Pay Rises Before 2013 'Unrealistic' – IBEC

An influential Irish employers group has said any expectation of a pay rise by employees is "unrealistic".

The employers' body IBEC made the claim after publishing the results of its survey showing the majority of companies could still not afford pay increases over the next two years.

The survey claimed that the total pay bill of 467 companies surveyed had fallen by just under 3% this year and that around seven out of ten firms had imposed pay freezes.

However, the survey also found that around 13% went further, cutting basic pay rates by an average of 11%. 6% expect to cut basic pay further by on average 9.5%.

Jack O'Connor, President of SIPTU and the Irish Congress of Trade Unions has challenged IBEC's assertion, saying "a blanket pay freeze is not the right way to go".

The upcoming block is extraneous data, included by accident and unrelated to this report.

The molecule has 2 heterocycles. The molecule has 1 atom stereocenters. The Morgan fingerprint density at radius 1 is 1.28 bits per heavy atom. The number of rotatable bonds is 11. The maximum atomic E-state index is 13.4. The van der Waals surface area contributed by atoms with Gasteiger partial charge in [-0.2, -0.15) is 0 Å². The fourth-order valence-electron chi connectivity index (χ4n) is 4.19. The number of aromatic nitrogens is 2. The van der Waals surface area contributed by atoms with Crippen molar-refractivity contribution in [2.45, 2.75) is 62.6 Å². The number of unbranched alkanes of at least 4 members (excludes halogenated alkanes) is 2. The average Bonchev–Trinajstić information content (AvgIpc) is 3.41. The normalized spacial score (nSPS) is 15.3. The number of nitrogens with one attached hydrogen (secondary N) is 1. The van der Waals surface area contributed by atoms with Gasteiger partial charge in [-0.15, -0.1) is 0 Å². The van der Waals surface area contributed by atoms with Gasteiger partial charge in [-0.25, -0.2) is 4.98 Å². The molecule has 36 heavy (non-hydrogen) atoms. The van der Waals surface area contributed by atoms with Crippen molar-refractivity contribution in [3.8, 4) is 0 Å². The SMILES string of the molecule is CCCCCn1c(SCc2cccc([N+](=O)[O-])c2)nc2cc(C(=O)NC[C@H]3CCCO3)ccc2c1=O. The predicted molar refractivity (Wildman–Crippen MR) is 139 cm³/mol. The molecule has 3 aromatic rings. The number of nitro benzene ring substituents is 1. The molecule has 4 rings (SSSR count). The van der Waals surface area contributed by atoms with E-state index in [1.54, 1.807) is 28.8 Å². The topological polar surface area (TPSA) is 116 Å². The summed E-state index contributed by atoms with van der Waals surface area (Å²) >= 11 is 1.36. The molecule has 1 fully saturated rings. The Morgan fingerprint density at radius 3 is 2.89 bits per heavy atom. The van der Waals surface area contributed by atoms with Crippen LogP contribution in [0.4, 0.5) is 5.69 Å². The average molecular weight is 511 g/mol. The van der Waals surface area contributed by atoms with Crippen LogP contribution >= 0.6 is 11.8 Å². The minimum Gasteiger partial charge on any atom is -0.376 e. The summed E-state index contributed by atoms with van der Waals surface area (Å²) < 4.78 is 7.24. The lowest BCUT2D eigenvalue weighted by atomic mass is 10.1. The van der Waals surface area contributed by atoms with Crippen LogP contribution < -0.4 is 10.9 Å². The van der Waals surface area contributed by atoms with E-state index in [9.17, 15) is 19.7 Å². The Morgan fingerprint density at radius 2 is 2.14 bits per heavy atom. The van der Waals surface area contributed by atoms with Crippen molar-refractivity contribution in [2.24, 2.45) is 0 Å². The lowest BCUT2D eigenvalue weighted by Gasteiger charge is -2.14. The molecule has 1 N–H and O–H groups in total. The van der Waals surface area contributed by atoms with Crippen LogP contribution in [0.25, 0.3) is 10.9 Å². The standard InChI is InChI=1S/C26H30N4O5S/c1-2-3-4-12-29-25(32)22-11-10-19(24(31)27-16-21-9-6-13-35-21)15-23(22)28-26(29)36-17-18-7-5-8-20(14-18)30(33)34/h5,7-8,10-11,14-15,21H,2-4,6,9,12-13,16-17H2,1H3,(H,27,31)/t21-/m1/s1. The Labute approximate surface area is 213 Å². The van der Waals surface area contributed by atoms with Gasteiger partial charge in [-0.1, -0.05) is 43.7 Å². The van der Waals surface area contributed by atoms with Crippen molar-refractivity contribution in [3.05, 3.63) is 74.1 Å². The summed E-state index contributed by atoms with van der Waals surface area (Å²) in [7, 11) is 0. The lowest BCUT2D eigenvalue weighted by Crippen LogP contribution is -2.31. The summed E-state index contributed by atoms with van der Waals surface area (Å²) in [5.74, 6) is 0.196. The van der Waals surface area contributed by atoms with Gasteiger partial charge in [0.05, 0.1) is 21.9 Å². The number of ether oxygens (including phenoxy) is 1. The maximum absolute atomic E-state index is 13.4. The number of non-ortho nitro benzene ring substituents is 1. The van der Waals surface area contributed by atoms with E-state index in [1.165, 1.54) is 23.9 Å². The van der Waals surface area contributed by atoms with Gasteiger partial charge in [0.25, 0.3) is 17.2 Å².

Mr O'Connor said a much more subtle approach was required as exports are booming despite domestic consumption, which accounts for 60 per cent of the economy, still in decline.

"Persuading people to spend again is the key to jobs. A pay freeze across the economy would serve only to further depress consumption, especially at a time when the Government is insisting on continuing with its absurd policy of taking another enormous amount out of the economy in Budget 2011."

"IBEC's call for a pay freeze to 2013 is completely counterproductive because, apart from anything else, it fuels the fear and apprehension which is preventing people from spending," he said.

Mr O'Connor said Ireland was at the top of the league in the EU on labour productivity and that according to the recent CSO Measuring Ireland's Progress Survey we were 33% ahead of the average for Europe.

"In fact we are among the top seven performers, coming in ahead of the UK and Germany. Moreover our position on pay and productivity improves by 22 places in the ranking in the recent World Competitiveness Report."

Mr O'Connor described IBEC's call for a blanket pay freeze as "both opportunistic and irresponsible. He called on the employers organisation to adopt "a more subtle and progressive approach to pay bargaining".


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